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Graduate Studies Catalog 2007-2009

Appendix

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AFFIRMATIVE ACTION COMPLIANCE STATEMENT

The State University of New York College at Brockport does not discriminate on the basis of race/ethnicity, color, gender, sexual orientation, religion, national origin, age, disability, marital status, or status as a Vietnam-era or disabled veteran, in admission, employment, and treatment of students and employees.

Title IX of the Education Amendments of 1972 prohibits discrimination on the basis of sex (gender).

Harassment on the basis of gender is a violation of Section 703 of Title VII of the Civil Rights Act of 1964, as amended.

Since sexual harassment is generally recognized as a form of sexual discrimination, employees or students who feel they have been harassed can file a complaint under the University’s Discrimination Complaint Procedure.

Section 504 of the Rehabilitation Act of 1973 and the Americans with Disabilities Act of 1990 (ADA) provide that no otherwise qualified individual with a disability shall, solely by reason of his or her disability, be excluded from participation in, be denied the benefits of, or be subjected to discrimination under any program or activity receiving federal financial assistance.

A “disability” is defined as a physical or mental impairment that substantially limits one or more major life activities, and a record of having such an impairment that substantially limits one or more major life activities, and a record of having such an impairment, or being regarded as having one. “Disability” covers a wide range of conditions and includes mobility, vision, hearing, or speech impairments, learning disabilities, chronic health conditions, emotional illnesses, AIDS, HIV positive, and a history of drug addiction or alcoholism.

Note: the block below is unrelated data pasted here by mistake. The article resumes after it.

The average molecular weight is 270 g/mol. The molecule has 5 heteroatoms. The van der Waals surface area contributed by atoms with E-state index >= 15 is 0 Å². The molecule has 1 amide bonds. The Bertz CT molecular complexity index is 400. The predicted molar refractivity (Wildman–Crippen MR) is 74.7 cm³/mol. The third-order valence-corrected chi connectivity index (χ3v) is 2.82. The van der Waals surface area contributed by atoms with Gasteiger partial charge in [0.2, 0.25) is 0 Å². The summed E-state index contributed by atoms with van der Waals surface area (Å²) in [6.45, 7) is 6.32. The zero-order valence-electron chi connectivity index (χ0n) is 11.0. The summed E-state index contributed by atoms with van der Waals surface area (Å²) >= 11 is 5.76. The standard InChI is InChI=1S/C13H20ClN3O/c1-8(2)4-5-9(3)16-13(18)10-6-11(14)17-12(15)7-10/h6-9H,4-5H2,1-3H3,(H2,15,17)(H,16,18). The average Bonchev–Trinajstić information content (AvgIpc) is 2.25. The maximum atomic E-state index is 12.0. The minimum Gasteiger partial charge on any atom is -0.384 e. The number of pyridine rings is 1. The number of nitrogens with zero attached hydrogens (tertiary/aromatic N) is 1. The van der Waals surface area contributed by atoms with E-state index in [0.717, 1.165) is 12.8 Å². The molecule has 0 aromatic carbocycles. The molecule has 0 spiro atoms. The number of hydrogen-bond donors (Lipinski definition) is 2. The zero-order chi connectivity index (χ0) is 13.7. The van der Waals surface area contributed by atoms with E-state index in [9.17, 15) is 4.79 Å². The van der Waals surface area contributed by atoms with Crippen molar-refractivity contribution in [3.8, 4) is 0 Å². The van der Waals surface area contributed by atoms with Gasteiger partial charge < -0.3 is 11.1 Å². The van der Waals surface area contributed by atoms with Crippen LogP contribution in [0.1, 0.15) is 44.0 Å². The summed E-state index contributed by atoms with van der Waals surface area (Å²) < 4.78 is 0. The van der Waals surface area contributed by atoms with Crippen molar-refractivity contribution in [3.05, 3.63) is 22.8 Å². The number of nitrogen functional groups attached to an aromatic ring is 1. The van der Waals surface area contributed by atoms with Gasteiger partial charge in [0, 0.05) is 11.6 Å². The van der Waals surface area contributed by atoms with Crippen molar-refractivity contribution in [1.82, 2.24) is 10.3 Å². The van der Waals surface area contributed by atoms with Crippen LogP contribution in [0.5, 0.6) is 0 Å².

Accessibility for people with disabilities is often viewed solely as architectural or physical access. The ADA, however, goes beyond this concept to require that all of our services, programs, and activities be accessible. To ensure compliance, SUNY Brockport has designated a coordinator for ADA Compliance who can be contacted directly for the provision of reasonable accommodations. It is important to note that all inquires will be held in the strictest of confidence.

For additional information, students please call (585) 395-5409; faculty and staff please call (585) 395-2109.

SECTION 224-A OF THE EDUCATION LAW OF THE STATE OF NEW YORK

  1. No person shall be expelled from or be refused admission as a student to an institution of higher education for the reason that he/she is unable, because of his/her religious beliefs, to attend classes or to participate in any examination, study or work requirements on a particular day or days.
  2. Any student in an institution of higher education who is unable, because of his/her religious beliefs, to attend classes on a particular day or days shall, because of such absence on the particular day or days, be excused from any examination or any study or work requirements.
  3. It shall be the responsibility of the faculty and of the administrative officials of each institution of higher education to make available to each student who is absent from school, because of his/her religious beliefs, an equivalent opportunity to make up any examination, study or work requirements which he/she may have missed because of such absence on any particular day or days. No fees of any kind shall be charged by the institution for making available to the said student such equivalent opportunity.
  4. If classes, examinations, study or work requirements are held on Friday after 4 pm or Saturday, similar or makeup classes, examinations, study or work requirements shall be made available on other days, where it is possible and practicable to do so. No special fees shall be charged to the student for these classes, examinations, study or work requirements held on other days.
  5. In effectuating the provisions of this section, it shall be the duty of the faculty and of the administrative officials of each institution of higher education to exercise the fullest measure of good faith. No adverse or prejudicial effects shall result to any student because of his/her availing him- or herself of the provisions of this section.
  6. Any student, who is aggrieved by the alleged failure of any faculty or administrative officials to comply in good faith with the provisions of this section, shall be entitled to maintain an action or proceeding in the supreme court of the county in which said institution of higher education is located for the enforcement of his/her rights under this section.
  7. As used in this section, the term “institution of higher education” shall mean schools under the control of the Board of Trustees of the State University of New York or of the Board of Higher Education of the City of New York or any community college. SUNY Brockport is in compliance with these policies.